A new and little-known berry is gaining recognition for its health value as production grows in northwestern New Brunswick.
The haskap berry — which looks like a long blueberry — is packed with antioxidants and grows on more than 50 acres (about 20 hectares) of fields in the Haut-Madawaska region. It was first planted in the area five years ago by the Coopérative forestière du Nord-Ouest, a local co-operative of farmers and foresters.
Michel Hédou, a director of the organization's council, said the group began planting haskap five years ago after sending a delegation to the Lac Saint-Jean region of Quebec to meet producers.
"It's a fruit that can replace strawberries, raspberries or blueberries in any recipe," he said. "You just need to add a little more sugar because it's not as sweet as the other fruits."
The co-operative opened a U-pick in Saint-Hilaire, near Edmundston, for the first time this season. About 20 people have come each day to pick a few pounds of fresh berries.
Haskap berries can also be found in other parts of the province, including the Acadian Peninsula, where they're grown as small crops by blueberry producers. There are also growers in Prince Edward Island and Nova Scotia.
Roots in Siberia and Japan
Haskap is gaining recognition for its health benefits and marketed as a "super food." The berries contain a high amount of Vitamin C and more antioxidants than blueberries.
"Haskap is a mix of a sweet blueberry with a touch of tartness of the raspberry," Hédou said. "And some people even find there is a kiwi taste."
The plant is found naturally in Siberia and Northern Japan, where the waxy, green bushes have grown without cultivation for centuries. The plant came to Canada with the efforts of Bob Bors, head of the berry program at the University of Saskatchewan.
Bors has been breeding the plant for more than 15 years to produce bigger, more flavourful berries that are suitable to harsh growing conditions in the Prairies and other parts of the continent.
Hédou said haskap is proving to be a good addition for farmers, as its harvest fits between current berry crops, such as blueberries and raspberries, while allowing for efficient land use.
"The fields that are not producing good hay or are let go because they are not farming anymore, they prepare the soil, and they plant haskap plants there," he said.
The seedlings begin to produce fruit after just one year, but take two to three years before the plant is ready for harvesting.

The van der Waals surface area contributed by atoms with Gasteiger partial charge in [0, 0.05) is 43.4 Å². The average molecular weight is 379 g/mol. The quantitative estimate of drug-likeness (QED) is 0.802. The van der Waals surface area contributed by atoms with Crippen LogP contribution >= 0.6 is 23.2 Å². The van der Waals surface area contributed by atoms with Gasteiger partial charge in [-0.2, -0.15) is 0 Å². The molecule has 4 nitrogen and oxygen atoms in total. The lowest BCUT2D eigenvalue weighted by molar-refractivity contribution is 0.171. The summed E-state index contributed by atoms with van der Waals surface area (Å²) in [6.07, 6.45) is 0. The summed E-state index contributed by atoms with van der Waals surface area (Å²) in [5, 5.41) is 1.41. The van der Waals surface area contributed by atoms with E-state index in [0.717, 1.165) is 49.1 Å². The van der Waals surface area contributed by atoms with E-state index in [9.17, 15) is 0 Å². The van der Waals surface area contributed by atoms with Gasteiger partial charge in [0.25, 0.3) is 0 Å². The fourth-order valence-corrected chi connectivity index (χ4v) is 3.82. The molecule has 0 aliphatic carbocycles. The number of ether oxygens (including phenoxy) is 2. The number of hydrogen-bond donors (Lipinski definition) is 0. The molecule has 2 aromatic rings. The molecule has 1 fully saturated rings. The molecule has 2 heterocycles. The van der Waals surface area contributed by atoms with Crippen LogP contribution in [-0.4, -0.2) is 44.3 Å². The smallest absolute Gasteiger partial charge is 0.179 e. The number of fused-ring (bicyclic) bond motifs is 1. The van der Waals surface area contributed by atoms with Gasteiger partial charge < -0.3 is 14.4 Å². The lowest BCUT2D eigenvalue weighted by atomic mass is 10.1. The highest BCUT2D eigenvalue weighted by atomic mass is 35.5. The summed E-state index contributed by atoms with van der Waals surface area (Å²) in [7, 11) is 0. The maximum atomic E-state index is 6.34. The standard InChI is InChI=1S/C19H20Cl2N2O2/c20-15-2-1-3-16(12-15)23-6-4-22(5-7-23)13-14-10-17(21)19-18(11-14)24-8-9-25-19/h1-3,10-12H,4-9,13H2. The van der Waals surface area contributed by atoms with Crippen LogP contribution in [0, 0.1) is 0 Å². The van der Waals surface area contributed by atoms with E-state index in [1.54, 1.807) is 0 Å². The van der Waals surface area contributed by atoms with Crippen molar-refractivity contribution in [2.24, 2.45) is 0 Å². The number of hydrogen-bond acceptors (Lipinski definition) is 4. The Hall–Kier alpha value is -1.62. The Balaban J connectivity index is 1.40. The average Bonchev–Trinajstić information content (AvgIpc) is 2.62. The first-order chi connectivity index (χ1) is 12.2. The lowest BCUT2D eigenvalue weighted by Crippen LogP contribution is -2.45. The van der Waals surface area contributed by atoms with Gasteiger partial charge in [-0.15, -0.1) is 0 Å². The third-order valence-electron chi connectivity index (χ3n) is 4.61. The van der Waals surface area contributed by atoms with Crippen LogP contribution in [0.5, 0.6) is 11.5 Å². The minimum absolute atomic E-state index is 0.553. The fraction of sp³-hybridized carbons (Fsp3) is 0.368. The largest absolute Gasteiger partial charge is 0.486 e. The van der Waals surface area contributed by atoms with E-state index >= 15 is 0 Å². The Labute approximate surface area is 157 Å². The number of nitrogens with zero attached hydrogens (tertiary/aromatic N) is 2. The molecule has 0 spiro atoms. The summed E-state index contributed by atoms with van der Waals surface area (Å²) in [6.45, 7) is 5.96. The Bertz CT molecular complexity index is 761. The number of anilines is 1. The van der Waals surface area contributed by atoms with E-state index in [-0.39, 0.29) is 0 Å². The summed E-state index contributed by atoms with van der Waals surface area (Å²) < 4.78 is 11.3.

Emerging market for haskap products
When the berries are harvested with a machine, some fall to the ground and become slightly damaged. The co-operative uses that fruit to make two varieties of a haskap drink at its production plant in Clair, N.B. One kind is mixed with water and maple sugar to sweeten it, while the other is a mix with blueberry juice.
The Coopérative forestière du Nord-Ouest also makes a syrup made with haskap concentrate and maple.
After being harvested in late June or early July, haskap can be used for baking, served with cereal, or even added into liqueurs, beer and wine.
The berries are generally suitable to New Brunswick's climate but growers have run into a few obstacles since starting to plant them.
Haskap begins producing flowers early in the season, which requires a mild spring, so bees are able to pollinate all of them.
The plants also require a moderate amount of heat and rain. High temperatures in late June matured the fruits 10 days earlier than last season.
Hédou said the biggest threat to his haskap crops are birds that love eating the berries. His fields are covered in protective nets while growing and decoys are used to scare birds away.
"The birds will empty our trees in a couple of hours," he said.
The Coopérative forestière plans to open the U-pick one final time on Tuesday before closing to mechanically harvest the rest. Hédou said he expects the fruit to continue to grow in popularity and a larger turnout next year.
"If you haven't had haskap before, you need to try them. You will probably like and love them."